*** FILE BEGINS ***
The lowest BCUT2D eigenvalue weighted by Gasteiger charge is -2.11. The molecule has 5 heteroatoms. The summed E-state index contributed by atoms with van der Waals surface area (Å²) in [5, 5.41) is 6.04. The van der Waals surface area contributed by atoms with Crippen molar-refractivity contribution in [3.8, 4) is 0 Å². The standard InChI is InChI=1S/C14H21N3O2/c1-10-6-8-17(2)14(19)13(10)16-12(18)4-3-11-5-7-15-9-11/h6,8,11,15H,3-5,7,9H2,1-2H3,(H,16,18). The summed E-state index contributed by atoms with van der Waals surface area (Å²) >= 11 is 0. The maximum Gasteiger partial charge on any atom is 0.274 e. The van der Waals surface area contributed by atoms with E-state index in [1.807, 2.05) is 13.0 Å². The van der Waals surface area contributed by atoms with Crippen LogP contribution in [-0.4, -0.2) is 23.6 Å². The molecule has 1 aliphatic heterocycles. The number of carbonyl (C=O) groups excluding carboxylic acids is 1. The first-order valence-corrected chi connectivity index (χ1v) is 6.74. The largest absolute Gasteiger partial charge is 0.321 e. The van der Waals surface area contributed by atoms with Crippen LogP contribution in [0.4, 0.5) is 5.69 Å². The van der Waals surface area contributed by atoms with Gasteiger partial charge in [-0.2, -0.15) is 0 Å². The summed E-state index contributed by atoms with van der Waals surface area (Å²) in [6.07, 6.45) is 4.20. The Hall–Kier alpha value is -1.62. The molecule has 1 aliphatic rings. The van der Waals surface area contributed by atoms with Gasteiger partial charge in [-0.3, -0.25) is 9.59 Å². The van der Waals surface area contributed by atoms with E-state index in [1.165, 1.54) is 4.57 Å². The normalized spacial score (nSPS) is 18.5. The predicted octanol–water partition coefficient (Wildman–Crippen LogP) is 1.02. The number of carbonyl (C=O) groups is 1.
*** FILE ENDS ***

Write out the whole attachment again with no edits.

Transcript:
The lowest BCUT2D eigenvalue weighted by Gasteiger charge is -2.11. The molecule has 5 heteroatoms. The summed E-state index contributed by atoms with van der Waals surface area (Å²) in [5, 5.41) is 6.04. The van der Waals surface area contributed by atoms with Crippen molar-refractivity contribution in [3.8, 4) is 0 Å². The standard InChI is InChI=1S/C14H21N3O2/c1-10-6-8-17(2)14(19)13(10)16-12(18)4-3-11-5-7-15-9-11/h6,8,11,15H,3-5,7,9H2,1-2H3,(H,16,18). The summed E-state index contributed by atoms with van der Waals surface area (Å²) >= 11 is 0. The maximum Gasteiger partial charge on any atom is 0.274 e. The van der Waals surface area contributed by atoms with E-state index in [1.807, 2.05) is 13.0 Å². The van der Waals surface area contributed by atoms with Crippen LogP contribution in [-0.4, -0.2) is 23.6 Å². The molecule has 1 aliphatic heterocycles. The number of carbonyl (C=O) groups excluding carboxylic acids is 1. The first-order valence-corrected chi connectivity index (χ1v) is 6.74. The largest absolute Gasteiger partial charge is 0.321 e. The van der Waals surface area contributed by atoms with Crippen LogP contribution in [0.4, 0.5) is 5.69 Å². The van der Waals surface area contributed by atoms with Gasteiger partial charge in [-0.2, -0.15) is 0 Å². The summed E-state index contributed by atoms with van der Waals surface area (Å²) in [6.07, 6.45) is 4.20. The Hall–Kier alpha value is -1.62. The molecule has 1 aliphatic rings. The van der Waals surface area contributed by atoms with Gasteiger partial charge in [-0.3, -0.25) is 9.59 Å². The van der Waals surface area contributed by atoms with E-state index in [1.165, 1.54) is 4.57 Å². The normalized spacial score (nSPS) is 18.5. The predicted octanol–water partition coefficient (Wildman–Crippen LogP) is 1.02. The number of carbonyl (C=O) groups is 1.